By the time Beastie Boys convened to record the follow-up to their debut, Licensed To Ill, they’d painted themselves into a corner. That first album boasted rock hooks, hard raps, and explosive singles that helped push the record to platinum status in no time flat. But MCA, Mike D, and Ad-Rock’s send-up of frat-boy culture threatened to become a self-sabotaging millstone heavier than the Volkswagen chain Mike D wore around his neck.
Three years later they’d left Def Jam, signed with Capitol, and pitched up at The Dust Brothers’ place looking to create a follow-up that would avoid the one-hit wonder tag. As luck would have it, the production duo had been working on a complex patchwork of beats, songs, dialogue snippets, and anything else they could lay their hands on. Beastie Boys saw their future in its gleefully anarchic collage: the basis of what would become Paul’s Boutique.
“A lot of the tracks come from songs they’d planned to release to clubs as instrumentals,” Ad-Rock later told Clash magazine in the UK. “They were quite surprised when we said we wanted to rhyme on it, because they thought it was too dense.” The Brothers offered to strip the tracks to their bare beats, but the Beasties demurred and quickly got to work writing additional songs with their new collaborators.
Released on July 25, 1989, and named after a fictional clothing store, Paul’s Boutique (actually Lee’s Sportswear, located on Manhattan’s Lower East Side; the vinyl sleeve folded out to reveal a panoramic photo of the corner at Ludlow and Rivington Streets) initially confused punters looking for more of Licensed To Ill’s jock bravado. In the years since, however, it’s been rightly hailed as one of the cornerstones of hip-hop.
Gleefully racing through samples by everyone from The Beatles to Johnny Cash (the album has spawned entire websites devoted to tracing the sources, variously estimated at between 100 and 300 samples), Paul’s Boutique made clear exactly what was possible with hip-hop at a time when the number of lawsuits issued by disgruntled songwriters was on the rise. Though everyone involved is adamant that the samples were cleared, the $250,000 allegedly spent on doing so is nothing compared to today’s licensing fees. Just as soon as the Beasties and co opened the floodgates, they were pushed shut again. It would be impossible to make Paul’s Boutique today.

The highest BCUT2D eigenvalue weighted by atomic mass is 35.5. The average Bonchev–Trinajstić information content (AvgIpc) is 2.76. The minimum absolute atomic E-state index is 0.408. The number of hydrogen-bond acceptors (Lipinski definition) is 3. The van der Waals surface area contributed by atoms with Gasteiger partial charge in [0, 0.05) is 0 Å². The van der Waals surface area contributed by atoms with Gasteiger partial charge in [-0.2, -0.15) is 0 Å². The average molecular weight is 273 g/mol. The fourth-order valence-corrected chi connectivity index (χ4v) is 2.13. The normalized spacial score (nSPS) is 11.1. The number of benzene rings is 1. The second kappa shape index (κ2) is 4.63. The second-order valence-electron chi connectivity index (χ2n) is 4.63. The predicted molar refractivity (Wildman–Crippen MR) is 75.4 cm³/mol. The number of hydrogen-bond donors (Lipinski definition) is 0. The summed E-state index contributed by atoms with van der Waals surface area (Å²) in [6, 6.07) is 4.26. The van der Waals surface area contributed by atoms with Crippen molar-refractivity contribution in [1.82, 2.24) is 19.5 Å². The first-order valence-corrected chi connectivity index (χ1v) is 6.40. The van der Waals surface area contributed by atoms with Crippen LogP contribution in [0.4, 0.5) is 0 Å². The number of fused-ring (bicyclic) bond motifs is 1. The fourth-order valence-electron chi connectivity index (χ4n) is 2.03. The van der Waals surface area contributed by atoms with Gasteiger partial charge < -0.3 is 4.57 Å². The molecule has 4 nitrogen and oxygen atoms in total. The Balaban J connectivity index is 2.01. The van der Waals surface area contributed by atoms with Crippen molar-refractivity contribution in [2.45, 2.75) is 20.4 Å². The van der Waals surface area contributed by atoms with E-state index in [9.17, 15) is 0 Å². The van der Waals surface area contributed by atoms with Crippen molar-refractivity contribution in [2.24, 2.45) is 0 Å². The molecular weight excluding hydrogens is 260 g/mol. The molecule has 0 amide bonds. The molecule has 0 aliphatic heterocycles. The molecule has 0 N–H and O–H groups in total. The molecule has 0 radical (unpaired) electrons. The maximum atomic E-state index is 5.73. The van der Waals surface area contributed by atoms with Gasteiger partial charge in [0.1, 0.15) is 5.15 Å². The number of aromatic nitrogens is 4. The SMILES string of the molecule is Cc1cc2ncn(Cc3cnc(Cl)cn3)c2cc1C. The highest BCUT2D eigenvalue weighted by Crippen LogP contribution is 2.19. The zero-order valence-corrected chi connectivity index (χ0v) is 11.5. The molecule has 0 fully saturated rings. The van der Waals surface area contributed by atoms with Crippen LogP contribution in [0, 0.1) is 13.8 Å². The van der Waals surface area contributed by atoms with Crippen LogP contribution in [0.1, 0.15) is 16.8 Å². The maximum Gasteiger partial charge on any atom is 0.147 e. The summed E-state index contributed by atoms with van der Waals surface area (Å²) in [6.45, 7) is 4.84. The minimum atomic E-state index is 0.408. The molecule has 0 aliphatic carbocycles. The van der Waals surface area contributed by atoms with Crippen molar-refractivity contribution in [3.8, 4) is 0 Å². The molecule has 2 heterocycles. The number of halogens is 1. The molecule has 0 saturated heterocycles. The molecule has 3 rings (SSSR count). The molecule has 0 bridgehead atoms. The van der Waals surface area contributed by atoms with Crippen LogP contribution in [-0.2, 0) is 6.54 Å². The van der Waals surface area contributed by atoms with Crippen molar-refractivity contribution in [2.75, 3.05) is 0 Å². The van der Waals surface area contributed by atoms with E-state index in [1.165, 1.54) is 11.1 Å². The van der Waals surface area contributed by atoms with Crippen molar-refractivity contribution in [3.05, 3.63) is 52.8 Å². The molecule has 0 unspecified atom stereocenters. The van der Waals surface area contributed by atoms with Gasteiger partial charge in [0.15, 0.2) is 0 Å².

Matching the mind-boggling array of samples is Beastie Boys’ own stylistic range. “Hey Ladies” is a funky, self-satirizing cut that sees the trio at their most idiosyncratically seductive (“Step to the rhythm, step to the ride/I’ve got an open mind so why don’t you all get inside”), while “Shake Your Rump” is the great party-starting single that never was and Miami bass receives an outing on “Hello Brooklyn” (part of the closing 12-minute tour de force that is the nine-part “B-Boy Bouillabaisse” suite). Elsewhere, “5-Piece Chicken Dinner” is a raucous 20-second hoedown that dives headlong into “Looking Down The Barrel Of A Gun”: both a nod to Beastie Boys’ early incarnation as a punk outfit and a signpost towards future high point “Sabotage.”
On “Egg Man” the trio resurrected their frat persona, only to prove how far they’d come with a lyrical dexterity that replaces bullet shells with eggshells in a tale of dumbass street carnage. The track is exemplary of the “bulls__t tough-guy bravado” that Rolling Stone picked up on in a review that conceded it was nevertheless “clever and hilarious bulls__t”.
In his review for Playboy, Robert Christgau said, “In their irresponsible, exemplary way they make fun of drug misuse, racism, assault and other real vices fools might accuse them of.” Fools, indeed. Paul’s Boutique may have been a slow burn at first, but anyone who’d pegged the Beasties as chancers who’d lost the fight for their right to party would soon be shamefaced. To paraphrase the group themselves: dropping the new science and kicking the new k-knowledge, they were MCs to a degree that you can’t get in college.